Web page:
10th-11th June 2010
12th June 2010
Sponsored by The centre for Cultural, Literary and Postcolonial Studies of the School of Oriental and African Studies, UCL; The Egypt Exploration Society; The University College London Institute of Archaeology Heritage Studies Research Group.
Sponsored by The centre for Cultural, Literary and Postcolonial Studies of the School of Oriental and African Studies, UCL; The Egypt Exploration Society; The University College London Institute of Archaeology Heritage Studies Research Group.
I was rather surprised to find a conference organized within the field of Egyptology which explicity took a look at itself as a discipline. Egyptology seems to have evolved without visible concern from Egyptologists about how it is defined and how it is practised. The medium through which the conference explored the discipline was the history of the development of the Egyptology.
The conference was divided into two parts over three days. The first two days, with registration free of charge, was divided into a number of sessions each with three 15 minute papers, a discussant and an open discussion period following. The final day, for which a fee was charged, consisted of opening remarks, a summary of the previous two days and five 50 minute lectures, all followed by a discussion session, closing remarks and a reception.
The scope for the conference was quite broad and resulted in a mixture of papers on loosely related topics with a common theme of the history of the discipline. Here's the introductory blurb:
'Disciplinary Measures?' aims to provide a discussion forum for the increasing number of people working on the history (or histories) of the discipline of Egyptology. The conference is not limited to Egyptologists. Rather, it seeks to set the multiple histories of Egyptology in the broader, multi-disciplinary context of recent studies such as Whose Pharaohs? by Donald Reid, Conflicted Antiquities by Elliott Colla and Wondrous Curiosities by Stephanie Moser. The conference aims to stimulate critique and constructive dialogue between those from various disciplines.
I only found out about the conference a couple of days before it was due to run (thanks to William Carruthers for accepting my late registration) and as a result I was unable to attend all of the sessions. I missed the last session on the first day and the last two sessions on the second. and attended all on the final day. Apologies, therefore, that these notes are incomplete.
If anyone took notes on Keith Amery's "In the Shadow of War" paper in the last session of the first day I would be most grateful to receive them.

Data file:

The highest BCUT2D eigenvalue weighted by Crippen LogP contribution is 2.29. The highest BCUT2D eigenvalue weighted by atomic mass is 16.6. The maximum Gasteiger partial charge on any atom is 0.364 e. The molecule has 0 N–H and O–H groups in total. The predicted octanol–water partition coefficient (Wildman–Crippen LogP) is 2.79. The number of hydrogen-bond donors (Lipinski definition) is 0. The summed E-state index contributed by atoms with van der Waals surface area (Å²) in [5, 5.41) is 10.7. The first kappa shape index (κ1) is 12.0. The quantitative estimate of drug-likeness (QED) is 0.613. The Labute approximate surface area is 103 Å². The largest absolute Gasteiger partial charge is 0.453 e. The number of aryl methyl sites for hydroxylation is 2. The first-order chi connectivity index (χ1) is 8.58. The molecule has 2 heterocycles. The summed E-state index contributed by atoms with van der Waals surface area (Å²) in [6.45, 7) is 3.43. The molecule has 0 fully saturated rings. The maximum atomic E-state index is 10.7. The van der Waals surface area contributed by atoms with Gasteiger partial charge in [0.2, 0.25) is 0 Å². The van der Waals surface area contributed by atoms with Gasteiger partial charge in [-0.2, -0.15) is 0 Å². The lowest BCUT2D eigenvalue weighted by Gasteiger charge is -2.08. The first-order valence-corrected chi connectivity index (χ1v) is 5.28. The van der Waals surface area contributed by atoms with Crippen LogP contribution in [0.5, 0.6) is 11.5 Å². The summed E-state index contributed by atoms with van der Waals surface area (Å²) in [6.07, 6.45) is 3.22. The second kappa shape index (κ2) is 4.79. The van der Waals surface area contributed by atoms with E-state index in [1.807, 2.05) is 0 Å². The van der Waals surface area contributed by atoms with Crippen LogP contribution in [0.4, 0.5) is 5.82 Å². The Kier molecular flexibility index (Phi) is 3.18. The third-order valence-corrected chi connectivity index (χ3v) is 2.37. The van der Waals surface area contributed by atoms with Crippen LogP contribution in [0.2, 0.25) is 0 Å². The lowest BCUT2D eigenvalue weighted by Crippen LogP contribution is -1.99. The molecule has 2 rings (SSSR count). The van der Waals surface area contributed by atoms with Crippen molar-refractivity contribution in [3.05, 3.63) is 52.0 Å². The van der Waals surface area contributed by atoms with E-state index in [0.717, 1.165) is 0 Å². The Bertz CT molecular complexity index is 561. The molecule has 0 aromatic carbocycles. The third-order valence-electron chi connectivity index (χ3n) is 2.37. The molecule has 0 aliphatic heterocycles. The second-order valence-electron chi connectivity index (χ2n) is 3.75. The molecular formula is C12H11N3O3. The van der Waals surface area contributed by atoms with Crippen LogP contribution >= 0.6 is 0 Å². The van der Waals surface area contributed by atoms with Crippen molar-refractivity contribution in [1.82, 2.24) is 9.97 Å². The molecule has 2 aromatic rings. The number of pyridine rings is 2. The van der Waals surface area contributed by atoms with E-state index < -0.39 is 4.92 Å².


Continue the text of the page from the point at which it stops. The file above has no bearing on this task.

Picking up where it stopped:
Inevitably my notes reflect my own personal interests rather than the full scope of each of the papers so apologies for not providing complete and detailed overviews of each paper - what follows is very much a set of edited highlights, skimming the surface of some really detailed presentations.
If anyone feels that I have misrepresented them or just noted things down incorrectly please let me know and I will post corrections immediately.
The first session was entitled "Nationalism" and looked at nationalist versions of Egyptology.
In the case of Jason Thompson's discussion of early 19th Century British contributions, the powerful role of individual people as innovators, facilitators, sponsors and communicators was highlighted. In the absence of academic institutions the role of individuals was important and Thompson provided details about some of these important characters. Thompson emphasised that it appears to be the lack of either institutional organization or continuing individual commitment that saw a hiatus in Egyptological studies in Britain after the first half of the 19th century. Egyptology in Britain had to re-invent itself following that hiatus.
Eric Gady highlighted how the work of Champollion has effectively overshadowed the work of all other French Egyptologists who contributed to the publication and communication of Egyptology, and he discussed some of these writers - many of whom I had not seen mentioned previously. Still, as Gady pointed out, it was a small list of publications from a country that sees itself as a birthplace of science. He also made the point that histories of Egyptology tend to be highly nationalistic and partisan, and that the history of Egyptology should be an international affair, making use of online resources to provide accessible data.